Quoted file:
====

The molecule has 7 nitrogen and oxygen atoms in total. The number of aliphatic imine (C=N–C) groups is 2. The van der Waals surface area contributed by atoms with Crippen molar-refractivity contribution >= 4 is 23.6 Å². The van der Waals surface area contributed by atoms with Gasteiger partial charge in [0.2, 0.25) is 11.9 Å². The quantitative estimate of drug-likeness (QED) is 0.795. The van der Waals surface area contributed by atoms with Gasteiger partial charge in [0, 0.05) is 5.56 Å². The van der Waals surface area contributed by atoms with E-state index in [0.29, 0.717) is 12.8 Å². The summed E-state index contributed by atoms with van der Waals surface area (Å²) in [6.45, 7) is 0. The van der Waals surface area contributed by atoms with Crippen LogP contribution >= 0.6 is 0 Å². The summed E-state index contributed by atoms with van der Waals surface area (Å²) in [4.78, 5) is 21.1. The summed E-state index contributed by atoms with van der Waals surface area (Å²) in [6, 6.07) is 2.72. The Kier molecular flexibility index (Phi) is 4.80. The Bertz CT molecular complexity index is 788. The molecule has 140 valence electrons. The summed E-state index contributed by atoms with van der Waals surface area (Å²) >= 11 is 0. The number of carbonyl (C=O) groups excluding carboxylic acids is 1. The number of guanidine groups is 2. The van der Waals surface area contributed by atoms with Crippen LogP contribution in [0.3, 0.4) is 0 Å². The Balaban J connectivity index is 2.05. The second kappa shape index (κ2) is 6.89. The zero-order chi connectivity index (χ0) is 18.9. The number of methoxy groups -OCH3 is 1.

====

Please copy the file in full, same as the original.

The molecule has 7 nitrogen and oxygen atoms in total. The number of aliphatic imine (C=N–C) groups is 2. The van der Waals surface area contributed by atoms with Crippen molar-refractivity contribution >= 4 is 23.6 Å². The van der Waals surface area contributed by atoms with Gasteiger partial charge in [0.2, 0.25) is 11.9 Å². The quantitative estimate of drug-likeness (QED) is 0.795. The van der Waals surface area contributed by atoms with Gasteiger partial charge in [0, 0.05) is 5.56 Å². The van der Waals surface area contributed by atoms with E-state index in [0.29, 0.717) is 12.8 Å². The summed E-state index contributed by atoms with van der Waals surface area (Å²) in [6.45, 7) is 0. The van der Waals surface area contributed by atoms with Crippen LogP contribution >= 0.6 is 0 Å². The summed E-state index contributed by atoms with van der Waals surface area (Å²) in [4.78, 5) is 21.1. The summed E-state index contributed by atoms with van der Waals surface area (Å²) in [6, 6.07) is 2.72. The Kier molecular flexibility index (Phi) is 4.80. The Bertz CT molecular complexity index is 788. The molecule has 140 valence electrons. The summed E-state index contributed by atoms with van der Waals surface area (Å²) >= 11 is 0. The number of carbonyl (C=O) groups excluding carboxylic acids is 1. The number of guanidine groups is 2. The van der Waals surface area contributed by atoms with Crippen LogP contribution in [0.3, 0.4) is 0 Å². The Balaban J connectivity index is 2.05. The second kappa shape index (κ2) is 6.89. The zero-order chi connectivity index (χ0) is 18.9. The number of methoxy groups -OCH3 is 1.